Go For the Heirloom Harvest

Richard Drace, Board President

In the kitchen my daughter Miriam is eating half a Cherokee Purple heirloom tomato. Without asking if she wants the other half—which is sitting on the counter looking up at me imploringly—I slice off much more than a reasonable mouthful and go into a gustatory swoon.
Yes, this tomato looks a bit weird with its sanguine color, greenish top, and bulbous physique. And yes, it did cost more—or, I should say I think it did. But when my palate wins out over economy—which happens to me occasionally at BriarPatch—I deliberately don’t look at the price. I tell myself I’ll go without some other treat and then pretend that I haven’t slighted economy altogether.

But why not have just a plain ol’ regular standard-issue tomato—perfectly red, perfectly round, perfectly smooth, with a shelf life approximating that of the shelf itself? No big deal, right?… that is, unless taste matters.

I remember a talk show interview with the scientist who developed the so-called “market tomato.” He extolled its virtues: perfectly red, perfectly round, perfectly smooth, and with a shelf life approximating that of the shelf itself. When the host teased him a bit, the scientist replied a bit defensively that it was never meant to be a produce tomato; his assignment was to develop a product that would hold up to the rigors of canning. But it held up so well that grocers, too, took to it immediately. He did agree that it “suffered a bit from lack of palatability,” but otherwise, he boasted, it was a pretty good invention.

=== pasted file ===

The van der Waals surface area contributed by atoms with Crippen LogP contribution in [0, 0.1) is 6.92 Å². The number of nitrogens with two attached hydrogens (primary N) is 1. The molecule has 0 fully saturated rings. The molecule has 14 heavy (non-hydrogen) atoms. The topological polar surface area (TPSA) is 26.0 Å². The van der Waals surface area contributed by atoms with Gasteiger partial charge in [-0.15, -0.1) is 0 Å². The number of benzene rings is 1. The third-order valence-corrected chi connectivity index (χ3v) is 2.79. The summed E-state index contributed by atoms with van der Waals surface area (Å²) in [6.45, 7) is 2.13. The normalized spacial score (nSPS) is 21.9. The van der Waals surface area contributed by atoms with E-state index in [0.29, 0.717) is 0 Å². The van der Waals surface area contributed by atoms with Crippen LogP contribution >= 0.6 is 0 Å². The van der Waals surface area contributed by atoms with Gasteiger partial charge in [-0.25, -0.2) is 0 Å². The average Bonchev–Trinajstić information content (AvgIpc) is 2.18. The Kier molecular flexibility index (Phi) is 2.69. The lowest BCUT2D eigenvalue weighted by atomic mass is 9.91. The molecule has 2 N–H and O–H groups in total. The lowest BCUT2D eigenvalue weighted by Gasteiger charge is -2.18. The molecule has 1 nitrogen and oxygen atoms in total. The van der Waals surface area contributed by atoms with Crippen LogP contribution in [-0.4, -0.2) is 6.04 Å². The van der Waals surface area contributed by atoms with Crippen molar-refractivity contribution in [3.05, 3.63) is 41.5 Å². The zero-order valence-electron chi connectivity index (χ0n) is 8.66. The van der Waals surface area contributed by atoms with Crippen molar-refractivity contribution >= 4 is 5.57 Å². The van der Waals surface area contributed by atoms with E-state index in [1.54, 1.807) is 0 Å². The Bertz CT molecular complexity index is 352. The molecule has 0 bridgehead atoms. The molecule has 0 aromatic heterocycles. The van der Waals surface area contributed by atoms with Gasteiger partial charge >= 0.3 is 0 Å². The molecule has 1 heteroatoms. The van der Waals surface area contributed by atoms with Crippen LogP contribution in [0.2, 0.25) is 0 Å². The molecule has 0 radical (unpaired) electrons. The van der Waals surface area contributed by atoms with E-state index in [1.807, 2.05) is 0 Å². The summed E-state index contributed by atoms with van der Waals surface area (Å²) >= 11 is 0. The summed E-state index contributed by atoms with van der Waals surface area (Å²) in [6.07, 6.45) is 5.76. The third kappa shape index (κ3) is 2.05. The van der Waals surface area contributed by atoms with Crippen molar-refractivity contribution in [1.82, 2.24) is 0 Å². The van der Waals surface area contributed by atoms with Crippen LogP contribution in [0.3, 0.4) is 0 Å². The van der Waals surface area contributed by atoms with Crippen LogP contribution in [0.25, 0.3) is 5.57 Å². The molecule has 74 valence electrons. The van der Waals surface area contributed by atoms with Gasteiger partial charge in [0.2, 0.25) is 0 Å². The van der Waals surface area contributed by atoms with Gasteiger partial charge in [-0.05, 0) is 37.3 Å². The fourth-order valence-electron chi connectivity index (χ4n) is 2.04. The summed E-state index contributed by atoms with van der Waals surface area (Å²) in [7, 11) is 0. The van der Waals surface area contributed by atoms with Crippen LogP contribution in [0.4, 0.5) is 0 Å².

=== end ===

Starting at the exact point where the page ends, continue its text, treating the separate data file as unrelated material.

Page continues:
We like to think that progress means improvement—moving beyond where we were to a better place. The re-emergence of heirloom produce, though, speaks loudly declares that maybe conventional agriculture has been too presumptive about its “progress.” The important question should be, “Whose interests are these improvements improving?” Should I worry that the farmer, the packer, the shipper, and the produce stocker has to handle that Cherokee Purple more carefully so I can enjoy my tomato moment?

I like the word “heirloom”—a family treasure to be passed on to one’s heirs. My (sorry, Miriam’s) Cherokee Purple doesn’t have the shelf life to pass on to heirs (thankfully), but we don’t have to be paleo-romantic to pass along the tradition of what real food has always meant—including that it does NOT “suffer from a lack of palatability.”

Food traditions are among those connections that keep us kin with our archetypal human family. And they challenge the assumption of conventional agriculture that a synthesized product is better than the real thing.

So here’s my recommendation: Don’t risk alimentary alienation. Go for the heirloom harvest, whether it’s from our market, the farmer’s market, or your own garden. Go primitive—you’ll be both way behind, and way ahead of the times.